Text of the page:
The first thing that I always do is straighten out my shots. With my camera's small viewfinder it is often difficult to get shots perfectly level with my setup. Leaving extra backdrop surrounding your subject in the original shot will help ensure there is enough space left over for making rotation corrections. I start by dragging guides onto the subject at points where a straight line should be. Then rotate the image using the rotate tool until it aligns with the guides. In this case, the subject was already straight within the frame. The perspective tool can also be useful for squaring up a subject that was photographed at an angle. Use it sparingly though, you can really make a photo look strange by trying to overcompensate for skewed perspective.
Now that our subject is square within the frame, we can increase the backdrop exposure to give our shot that nice pristine white background look. This can be done by using the levels or curves tool in most image manipulation suites. Levels is a simpler and quicker method that gets the job done 90% of the time. Simply drag the white level underneath the highlight peak on the graph until all the texture in the background disappears. Curves can be used for finer adjustment, it is especially helpful when the subject is very close in value to the backdrop. Using curves allows us to single out a certain value level to increase contrast at a specific point in the value range instead of linearly. For most scenarios adjusting levels or curves should be enough. You can even run a script or action to process all of your images with the same level settings so you do not have to go through each one and do it over and over. Assuming you have the same lighting across all of your shots of course.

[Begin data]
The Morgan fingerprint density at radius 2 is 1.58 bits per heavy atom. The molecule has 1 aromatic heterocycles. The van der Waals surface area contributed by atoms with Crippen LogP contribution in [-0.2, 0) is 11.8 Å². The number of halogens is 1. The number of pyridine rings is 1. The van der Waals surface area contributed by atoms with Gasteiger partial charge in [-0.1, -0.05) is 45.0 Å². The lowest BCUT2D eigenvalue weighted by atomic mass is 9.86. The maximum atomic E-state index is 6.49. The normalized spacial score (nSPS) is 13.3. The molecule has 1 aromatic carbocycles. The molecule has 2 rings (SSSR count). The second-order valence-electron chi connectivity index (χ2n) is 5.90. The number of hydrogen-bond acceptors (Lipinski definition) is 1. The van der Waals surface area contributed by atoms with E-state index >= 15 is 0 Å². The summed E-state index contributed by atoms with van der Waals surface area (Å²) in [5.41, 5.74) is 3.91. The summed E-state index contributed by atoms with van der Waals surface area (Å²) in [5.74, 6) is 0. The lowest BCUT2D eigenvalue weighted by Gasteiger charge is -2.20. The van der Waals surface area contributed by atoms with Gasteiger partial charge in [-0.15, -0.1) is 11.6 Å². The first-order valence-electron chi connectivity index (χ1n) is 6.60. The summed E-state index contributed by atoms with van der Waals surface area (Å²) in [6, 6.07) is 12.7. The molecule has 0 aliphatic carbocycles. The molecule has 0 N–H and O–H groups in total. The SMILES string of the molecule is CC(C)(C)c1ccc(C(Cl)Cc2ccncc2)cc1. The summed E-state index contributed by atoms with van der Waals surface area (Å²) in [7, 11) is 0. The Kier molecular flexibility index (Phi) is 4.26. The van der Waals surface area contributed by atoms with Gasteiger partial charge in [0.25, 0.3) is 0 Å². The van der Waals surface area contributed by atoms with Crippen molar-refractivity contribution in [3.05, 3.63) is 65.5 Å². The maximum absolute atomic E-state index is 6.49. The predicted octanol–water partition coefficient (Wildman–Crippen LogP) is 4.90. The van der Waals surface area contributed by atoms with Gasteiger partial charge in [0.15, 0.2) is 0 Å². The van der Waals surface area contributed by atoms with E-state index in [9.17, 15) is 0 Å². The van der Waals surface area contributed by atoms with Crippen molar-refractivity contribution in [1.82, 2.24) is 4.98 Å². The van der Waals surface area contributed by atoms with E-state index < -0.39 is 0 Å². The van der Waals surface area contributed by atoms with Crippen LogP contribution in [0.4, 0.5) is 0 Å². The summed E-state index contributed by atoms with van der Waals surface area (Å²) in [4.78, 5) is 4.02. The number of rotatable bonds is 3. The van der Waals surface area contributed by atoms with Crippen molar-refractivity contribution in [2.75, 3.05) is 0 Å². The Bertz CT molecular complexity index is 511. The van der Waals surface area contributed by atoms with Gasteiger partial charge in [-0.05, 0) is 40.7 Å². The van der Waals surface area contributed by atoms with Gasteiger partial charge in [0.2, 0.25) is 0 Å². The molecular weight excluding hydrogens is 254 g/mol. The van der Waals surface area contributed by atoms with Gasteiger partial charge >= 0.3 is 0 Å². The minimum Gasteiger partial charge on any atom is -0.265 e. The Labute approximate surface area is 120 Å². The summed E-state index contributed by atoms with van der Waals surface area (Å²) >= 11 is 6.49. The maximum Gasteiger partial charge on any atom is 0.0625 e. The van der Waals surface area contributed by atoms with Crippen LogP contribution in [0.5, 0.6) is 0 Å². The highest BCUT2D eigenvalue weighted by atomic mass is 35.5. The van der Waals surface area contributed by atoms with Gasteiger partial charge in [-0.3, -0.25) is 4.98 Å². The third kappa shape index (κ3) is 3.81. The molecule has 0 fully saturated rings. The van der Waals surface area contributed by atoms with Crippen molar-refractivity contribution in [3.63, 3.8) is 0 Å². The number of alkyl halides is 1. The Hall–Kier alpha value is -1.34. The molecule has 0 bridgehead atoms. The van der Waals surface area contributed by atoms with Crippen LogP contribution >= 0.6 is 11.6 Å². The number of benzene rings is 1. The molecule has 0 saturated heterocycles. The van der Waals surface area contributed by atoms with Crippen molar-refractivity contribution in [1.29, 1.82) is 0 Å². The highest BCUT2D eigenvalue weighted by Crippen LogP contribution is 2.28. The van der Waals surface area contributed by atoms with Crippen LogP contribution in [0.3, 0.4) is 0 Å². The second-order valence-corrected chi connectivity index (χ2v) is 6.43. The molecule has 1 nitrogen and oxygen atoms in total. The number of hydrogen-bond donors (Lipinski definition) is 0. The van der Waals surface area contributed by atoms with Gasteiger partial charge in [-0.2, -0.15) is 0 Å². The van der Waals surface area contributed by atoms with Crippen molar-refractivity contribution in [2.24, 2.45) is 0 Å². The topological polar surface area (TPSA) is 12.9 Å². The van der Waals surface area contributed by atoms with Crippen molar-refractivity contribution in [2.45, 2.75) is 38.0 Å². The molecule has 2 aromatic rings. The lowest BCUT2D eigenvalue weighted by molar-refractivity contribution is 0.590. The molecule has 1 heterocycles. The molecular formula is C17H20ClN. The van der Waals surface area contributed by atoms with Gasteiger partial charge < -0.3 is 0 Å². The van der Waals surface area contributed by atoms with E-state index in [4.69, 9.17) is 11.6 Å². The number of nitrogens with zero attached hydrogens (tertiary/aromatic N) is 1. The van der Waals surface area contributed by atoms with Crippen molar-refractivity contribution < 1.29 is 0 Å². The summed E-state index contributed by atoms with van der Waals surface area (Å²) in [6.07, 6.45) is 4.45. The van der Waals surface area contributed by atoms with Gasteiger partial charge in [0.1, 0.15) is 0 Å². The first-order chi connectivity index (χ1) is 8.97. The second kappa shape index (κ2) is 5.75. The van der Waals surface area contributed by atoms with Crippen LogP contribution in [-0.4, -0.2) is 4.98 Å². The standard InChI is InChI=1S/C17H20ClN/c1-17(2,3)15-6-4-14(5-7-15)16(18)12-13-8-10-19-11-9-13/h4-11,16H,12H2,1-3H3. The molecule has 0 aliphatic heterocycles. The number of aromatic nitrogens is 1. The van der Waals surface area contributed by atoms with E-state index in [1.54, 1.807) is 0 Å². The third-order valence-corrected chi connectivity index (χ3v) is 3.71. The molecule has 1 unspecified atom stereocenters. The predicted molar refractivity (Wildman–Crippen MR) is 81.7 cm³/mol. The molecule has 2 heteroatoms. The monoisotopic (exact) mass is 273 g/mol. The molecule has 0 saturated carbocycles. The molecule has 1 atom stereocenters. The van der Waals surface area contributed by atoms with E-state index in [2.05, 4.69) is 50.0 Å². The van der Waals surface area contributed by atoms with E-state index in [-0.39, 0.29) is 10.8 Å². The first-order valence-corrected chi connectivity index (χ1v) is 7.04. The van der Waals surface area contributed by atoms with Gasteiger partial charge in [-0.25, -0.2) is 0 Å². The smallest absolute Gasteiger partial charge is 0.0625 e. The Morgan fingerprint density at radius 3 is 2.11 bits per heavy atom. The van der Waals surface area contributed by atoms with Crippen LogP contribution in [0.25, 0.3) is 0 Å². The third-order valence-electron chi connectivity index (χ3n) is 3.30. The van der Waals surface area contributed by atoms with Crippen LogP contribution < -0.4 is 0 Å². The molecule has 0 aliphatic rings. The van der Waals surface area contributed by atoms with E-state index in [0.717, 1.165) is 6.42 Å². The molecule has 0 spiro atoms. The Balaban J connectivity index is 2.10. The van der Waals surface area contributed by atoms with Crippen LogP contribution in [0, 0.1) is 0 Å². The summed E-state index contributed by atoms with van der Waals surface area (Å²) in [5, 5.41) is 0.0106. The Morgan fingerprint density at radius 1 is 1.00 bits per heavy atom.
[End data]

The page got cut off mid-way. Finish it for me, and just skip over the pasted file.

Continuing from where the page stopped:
If there is still some undesired shading around the subject, use the lasso select tool and create a rough loop around your subject. Then feather the selection to create a smooth transition between subject and backdrop. Copy the subject, paste it into a new layer, and create a new white layer underneath the subject layer. This should create a nice transition from the subject to a pure white background. This can also be used to help fade out and soften undesired shadows cast by point light sources.
Now all that is left is to center, crop, and resize our image as desired. I like to place guides at the horizontal and vertical center points so that the guides cross in the center of the image. Then I align the center of the subject to that point. This also makes it easy to crop the image. Drag a rectangle of your desired aspect ratio out from the center until the selection frames your subject nicely. For an extra professional look, create a set distance between subject and the edges of your image and use it universally across all of your images. That way all the subjects in your images are the same size and have the same spacing to the edges of the image across your site or store.